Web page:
There is a poem called the Hound of Heaven that speaks to that pursuit by the Redeemer. In 1981, a Minnesota radio station reported a story about a stolen car in California. The police were searching intensely for the vehicle and the driver. They were even placing announcements on local radio stations to contact the thief. The real owner of the car had placed a box of crackers loaded with rat poison on the front seat. As he was on his way home to take care of the rat problem, he stopped at a convenience store and the car was stolen. Now they were frantically trying to contact the car thief to save the thief s life. So often we run from God because we are afraid of his punishment, and we are really eluding rescue. Have you ever lost a favorite tool, or misplaced a favorite piece of jewelry? Do you remember how you looked and looked and turned the house upside down looking for it? That's the picture Jesus wants to convey, that determination to find the lost object. What kind of a God is this that will leave behind the ninety-nine GOOD sheep who did not stray away, and go after a dirt-bag lost sheep? We have not come to grips with the God who loves us all so much that He is concerned over the lost that have strayed away. Now while you think you are safe in the sheepfold; you never know when you might stray away! Would you not want to be searched for if you were lost? In John's Gospel Jesus said, "I AM the Good Shepherd" and in that context is the fact that the sheep was lost. At the Church of the Good Shepherd there is that lovely stained glass window depicting Jesus with the lost sheep in his arms. What is so wonderful about that scene is the fact that the Son of God came to save US and could not, rather would not save himself, from physical pain, torture and death, for our salvation. He endured the temptation to throw away his whole mission one more time before he achieved his destiny. In his agony and seemingly his defeat he was paradoxically tempted to throw his mission away by saving himself. For if he saved himself, he would not be able to save us. He had to die on the cross to save us from our sins. The rulers, the chief priests and scribes had achieved what they wanted and they had Him hanging on the cross, and what did they say?

"He saved others; let him save himself, if he is the Christ of God, his Chosen One!" And again from the soldiers; "If you are the King of the Jews, save yourself." One of the two men being crucified with Him also taunted him; "Are you not the Christ? Save yourself and us!"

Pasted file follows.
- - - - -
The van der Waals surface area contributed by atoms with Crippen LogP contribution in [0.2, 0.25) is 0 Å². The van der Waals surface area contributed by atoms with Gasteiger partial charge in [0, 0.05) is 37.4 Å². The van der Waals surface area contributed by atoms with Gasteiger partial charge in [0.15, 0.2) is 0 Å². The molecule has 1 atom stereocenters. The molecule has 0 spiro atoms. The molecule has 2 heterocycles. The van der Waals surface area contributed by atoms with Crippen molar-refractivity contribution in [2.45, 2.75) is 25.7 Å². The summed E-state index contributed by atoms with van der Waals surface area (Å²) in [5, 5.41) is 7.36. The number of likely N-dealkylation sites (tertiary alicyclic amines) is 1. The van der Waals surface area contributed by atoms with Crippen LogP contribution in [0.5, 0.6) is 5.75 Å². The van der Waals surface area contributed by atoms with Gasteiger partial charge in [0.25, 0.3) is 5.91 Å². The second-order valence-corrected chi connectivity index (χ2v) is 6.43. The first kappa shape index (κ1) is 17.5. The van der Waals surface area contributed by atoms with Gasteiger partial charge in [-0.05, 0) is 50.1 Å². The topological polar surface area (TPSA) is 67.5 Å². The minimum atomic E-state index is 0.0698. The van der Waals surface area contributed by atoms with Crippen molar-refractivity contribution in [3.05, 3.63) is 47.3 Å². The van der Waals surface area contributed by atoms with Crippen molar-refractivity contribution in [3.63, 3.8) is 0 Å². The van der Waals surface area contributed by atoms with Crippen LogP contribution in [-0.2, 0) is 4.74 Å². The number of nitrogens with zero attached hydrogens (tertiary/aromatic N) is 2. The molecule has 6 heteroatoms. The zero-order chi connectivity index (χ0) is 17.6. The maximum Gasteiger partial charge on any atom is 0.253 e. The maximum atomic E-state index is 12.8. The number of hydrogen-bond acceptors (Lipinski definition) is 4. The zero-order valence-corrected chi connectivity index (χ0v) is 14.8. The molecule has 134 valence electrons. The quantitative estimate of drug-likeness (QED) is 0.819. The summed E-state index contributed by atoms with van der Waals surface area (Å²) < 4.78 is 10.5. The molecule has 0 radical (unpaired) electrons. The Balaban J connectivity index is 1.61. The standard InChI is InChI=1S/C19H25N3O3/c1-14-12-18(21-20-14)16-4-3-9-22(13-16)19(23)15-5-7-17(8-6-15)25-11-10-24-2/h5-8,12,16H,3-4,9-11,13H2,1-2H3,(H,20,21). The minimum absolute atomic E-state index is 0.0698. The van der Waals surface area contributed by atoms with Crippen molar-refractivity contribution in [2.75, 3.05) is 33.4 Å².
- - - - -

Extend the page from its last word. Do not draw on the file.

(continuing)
Save, Save, Save yourself they kept hammering at Him, but He would not. He had worked that out the night before in the Garden of Gethsemane, when He had asked the Father to remove this cup from Him. But in obedience to the Father He said "Nevertheless, Not as I will, but as You will." Throughout the New Testament, in the Gospels, The Acts of the Apostles and the several Letters of the different Apostles, the theme is Salvation. When Jesus said it would be hard for a rich man to enter the Kingdom of Heaven, the disciples asked, "Then who can be SAVED?" After the day of Pentecost, Peter and John testified before the council, when they had been arrested for healing a cripple that,

"There is salvation in no one else, for there is no other name under heaven that has been given among men, by which we must be saved." [Acts 4:12]

In Philippi, when Paul and Silas were unjustly beaten and jailed, an earthquake occurred. The jailer was about to commit suicide because he thought all the prisoners had escaped when Paul stopped him. The man came trembling to Paul and asked, "Sirs, what must I do to be saved?" I realize that all this talk of saving and salvation sounds very other denominational, but the facts are clear that, if you are Christian, you are by your faith a saved person! God's plan is a seven-step plan and is thoroughly Orthodox and liturgical. These are the facts:

1. God loves us.

2. We are sinners.

3. We are dead, in our sins, without Christ.

4. Christ died for us.

5. We can be saved by faith in Christ.

6. We can be saved and know it.

7. Once saved we are children of God and should obey him.

When we realize the fact that we have been saved we are full of joy, but nothing like the celebration that goes on in heaven. The early Christians really celebrated that salvation in their worship, which is why our principal act of worship is called the Eucharist. It is thanksgiving for so great a salvation. The psalmist gives us a hint of that joy when he says;

"Purge me from my sin, and I shall be pure; wash me, and I shall be clean indeed. Make me hear of joy and gladness, that the body you have broken may rejoice.”

[Psalm 51:8-9]

Jesus said, "there is more joy in heaven over one sinner who repents than over ninety-nine righteous persons who need no repentance." That is because God's overwhelming concern is for those who are lost and have strayed away from Him. Peter writes in his second letter;

"The Lord ... is patient toward you, not wishing for any to perish but for all to come to repentance." [2 Peter 3:9]